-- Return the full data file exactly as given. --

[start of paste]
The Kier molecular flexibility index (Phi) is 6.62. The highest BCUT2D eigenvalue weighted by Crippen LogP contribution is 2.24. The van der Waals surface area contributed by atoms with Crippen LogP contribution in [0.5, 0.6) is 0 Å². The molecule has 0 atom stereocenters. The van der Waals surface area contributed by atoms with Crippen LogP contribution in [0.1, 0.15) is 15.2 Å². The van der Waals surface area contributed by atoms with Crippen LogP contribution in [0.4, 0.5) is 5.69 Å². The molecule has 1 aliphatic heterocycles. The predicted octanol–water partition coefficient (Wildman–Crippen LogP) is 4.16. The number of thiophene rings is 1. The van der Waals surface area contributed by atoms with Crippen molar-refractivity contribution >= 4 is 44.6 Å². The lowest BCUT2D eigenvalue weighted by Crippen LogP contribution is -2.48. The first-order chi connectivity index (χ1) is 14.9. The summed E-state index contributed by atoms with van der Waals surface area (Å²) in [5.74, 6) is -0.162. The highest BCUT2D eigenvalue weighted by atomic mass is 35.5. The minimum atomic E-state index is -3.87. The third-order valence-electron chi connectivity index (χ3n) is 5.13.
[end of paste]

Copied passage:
The Kier molecular flexibility index (Phi) is 6.62. The highest BCUT2D eigenvalue weighted by Crippen LogP contribution is 2.24. The van der Waals surface area contributed by atoms with Crippen LogP contribution in [0.5, 0.6) is 0 Å². The molecule has 0 atom stereocenters. The van der Waals surface area contributed by atoms with Crippen LogP contribution in [0.1, 0.15) is 15.2 Å². The van der Waals surface area contributed by atoms with Crippen LogP contribution in [0.4, 0.5) is 5.69 Å². The molecule has 1 aliphatic heterocycles. The predicted octanol–water partition coefficient (Wildman–Crippen LogP) is 4.16. The number of thiophene rings is 1. The van der Waals surface area contributed by atoms with Crippen molar-refractivity contribution >= 4 is 44.6 Å². The lowest BCUT2D eigenvalue weighted by Crippen LogP contribution is -2.48. The first-order chi connectivity index (χ1) is 14.9. The summed E-state index contributed by atoms with van der Waals surface area (Å²) in [5.74, 6) is -0.162. The highest BCUT2D eigenvalue weighted by atomic mass is 35.5. The minimum atomic E-state index is -3.87. The third-order valence-electron chi connectivity index (χ3n) is 5.13.